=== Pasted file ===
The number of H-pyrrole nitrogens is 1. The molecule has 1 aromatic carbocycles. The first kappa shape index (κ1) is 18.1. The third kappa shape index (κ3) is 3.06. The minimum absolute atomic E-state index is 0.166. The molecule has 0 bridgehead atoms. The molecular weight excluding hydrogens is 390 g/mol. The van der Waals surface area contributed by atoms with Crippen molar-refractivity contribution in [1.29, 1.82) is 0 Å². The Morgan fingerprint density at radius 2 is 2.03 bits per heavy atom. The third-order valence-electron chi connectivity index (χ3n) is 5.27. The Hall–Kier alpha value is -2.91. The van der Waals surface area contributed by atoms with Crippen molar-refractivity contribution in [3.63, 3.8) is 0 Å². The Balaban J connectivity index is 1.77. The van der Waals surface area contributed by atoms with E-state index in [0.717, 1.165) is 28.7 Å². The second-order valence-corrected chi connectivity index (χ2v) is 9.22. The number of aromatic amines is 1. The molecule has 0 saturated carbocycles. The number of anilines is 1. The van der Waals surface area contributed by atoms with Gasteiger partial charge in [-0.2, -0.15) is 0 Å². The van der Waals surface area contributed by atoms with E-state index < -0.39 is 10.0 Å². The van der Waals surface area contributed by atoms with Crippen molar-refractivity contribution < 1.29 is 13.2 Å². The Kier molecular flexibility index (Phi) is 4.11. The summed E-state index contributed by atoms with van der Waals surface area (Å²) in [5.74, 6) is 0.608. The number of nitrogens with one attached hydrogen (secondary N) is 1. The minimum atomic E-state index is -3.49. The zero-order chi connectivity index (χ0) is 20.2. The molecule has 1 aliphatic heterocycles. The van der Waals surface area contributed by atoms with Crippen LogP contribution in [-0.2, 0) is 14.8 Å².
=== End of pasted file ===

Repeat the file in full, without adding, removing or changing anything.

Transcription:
The number of H-pyrrole nitrogens is 1. The molecule has 1 aromatic carbocycles. The first kappa shape index (κ1) is 18.1. The third kappa shape index (κ3) is 3.06. The minimum absolute atomic E-state index is 0.166. The molecule has 0 bridgehead atoms. The molecular weight excluding hydrogens is 390 g/mol. The van der Waals surface area contributed by atoms with Crippen molar-refractivity contribution in [1.29, 1.82) is 0 Å². The Morgan fingerprint density at radius 2 is 2.03 bits per heavy atom. The third-order valence-electron chi connectivity index (χ3n) is 5.27. The Hall–Kier alpha value is -2.91. The van der Waals surface area contributed by atoms with Crippen molar-refractivity contribution in [3.63, 3.8) is 0 Å². The Balaban J connectivity index is 1.77. The van der Waals surface area contributed by atoms with E-state index in [0.717, 1.165) is 28.7 Å². The second-order valence-corrected chi connectivity index (χ2v) is 9.22. The number of aromatic amines is 1. The molecule has 0 saturated carbocycles. The number of anilines is 1. The van der Waals surface area contributed by atoms with Gasteiger partial charge in [-0.2, -0.15) is 0 Å². The van der Waals surface area contributed by atoms with E-state index < -0.39 is 10.0 Å². The van der Waals surface area contributed by atoms with Crippen molar-refractivity contribution < 1.29 is 13.2 Å². The Kier molecular flexibility index (Phi) is 4.11. The summed E-state index contributed by atoms with van der Waals surface area (Å²) in [5.74, 6) is 0.608. The number of nitrogens with one attached hydrogen (secondary N) is 1. The minimum atomic E-state index is -3.49. The zero-order chi connectivity index (χ0) is 20.2. The molecule has 1 aliphatic heterocycles. The van der Waals surface area contributed by atoms with Crippen LogP contribution in [-0.2, 0) is 14.8 Å².